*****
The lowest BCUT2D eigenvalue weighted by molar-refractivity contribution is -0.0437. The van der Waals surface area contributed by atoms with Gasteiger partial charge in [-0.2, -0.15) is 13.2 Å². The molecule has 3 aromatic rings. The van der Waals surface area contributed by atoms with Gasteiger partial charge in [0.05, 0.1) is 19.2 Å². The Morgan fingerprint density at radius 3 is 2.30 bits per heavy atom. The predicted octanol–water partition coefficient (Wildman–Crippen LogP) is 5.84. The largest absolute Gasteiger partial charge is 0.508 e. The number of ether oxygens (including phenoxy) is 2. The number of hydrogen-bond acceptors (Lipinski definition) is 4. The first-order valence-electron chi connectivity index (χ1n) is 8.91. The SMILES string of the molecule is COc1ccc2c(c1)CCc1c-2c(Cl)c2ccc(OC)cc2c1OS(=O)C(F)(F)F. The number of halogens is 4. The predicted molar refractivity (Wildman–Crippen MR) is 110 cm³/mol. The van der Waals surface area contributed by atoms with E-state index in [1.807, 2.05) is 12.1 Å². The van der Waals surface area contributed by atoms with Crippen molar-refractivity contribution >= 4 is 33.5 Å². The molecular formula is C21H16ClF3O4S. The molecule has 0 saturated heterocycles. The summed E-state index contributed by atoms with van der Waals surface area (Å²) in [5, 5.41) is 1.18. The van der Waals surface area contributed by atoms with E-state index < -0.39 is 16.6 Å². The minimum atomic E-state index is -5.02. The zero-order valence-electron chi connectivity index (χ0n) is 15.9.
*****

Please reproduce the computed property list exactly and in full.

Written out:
The lowest BCUT2D eigenvalue weighted by molar-refractivity contribution is -0.0437. The van der Waals surface area contributed by atoms with Gasteiger partial charge in [-0.2, -0.15) is 13.2 Å². The molecule has 3 aromatic rings. The van der Waals surface area contributed by atoms with Gasteiger partial charge in [0.05, 0.1) is 19.2 Å². The Morgan fingerprint density at radius 3 is 2.30 bits per heavy atom. The predicted octanol–water partition coefficient (Wildman–Crippen LogP) is 5.84. The largest absolute Gasteiger partial charge is 0.508 e. The number of ether oxygens (including phenoxy) is 2. The number of hydrogen-bond acceptors (Lipinski definition) is 4. The first-order valence-electron chi connectivity index (χ1n) is 8.91. The SMILES string of the molecule is COc1ccc2c(c1)CCc1c-2c(Cl)c2ccc(OC)cc2c1OS(=O)C(F)(F)F. The number of halogens is 4. The predicted molar refractivity (Wildman–Crippen MR) is 110 cm³/mol. The van der Waals surface area contributed by atoms with E-state index in [1.807, 2.05) is 12.1 Å². The van der Waals surface area contributed by atoms with Crippen molar-refractivity contribution >= 4 is 33.5 Å². The molecular formula is C21H16ClF3O4S. The molecule has 0 saturated heterocycles. The summed E-state index contributed by atoms with van der Waals surface area (Å²) in [5, 5.41) is 1.18. The van der Waals surface area contributed by atoms with E-state index < -0.39 is 16.6 Å². The minimum atomic E-state index is -5.02. The zero-order valence-electron chi connectivity index (χ0n) is 15.9.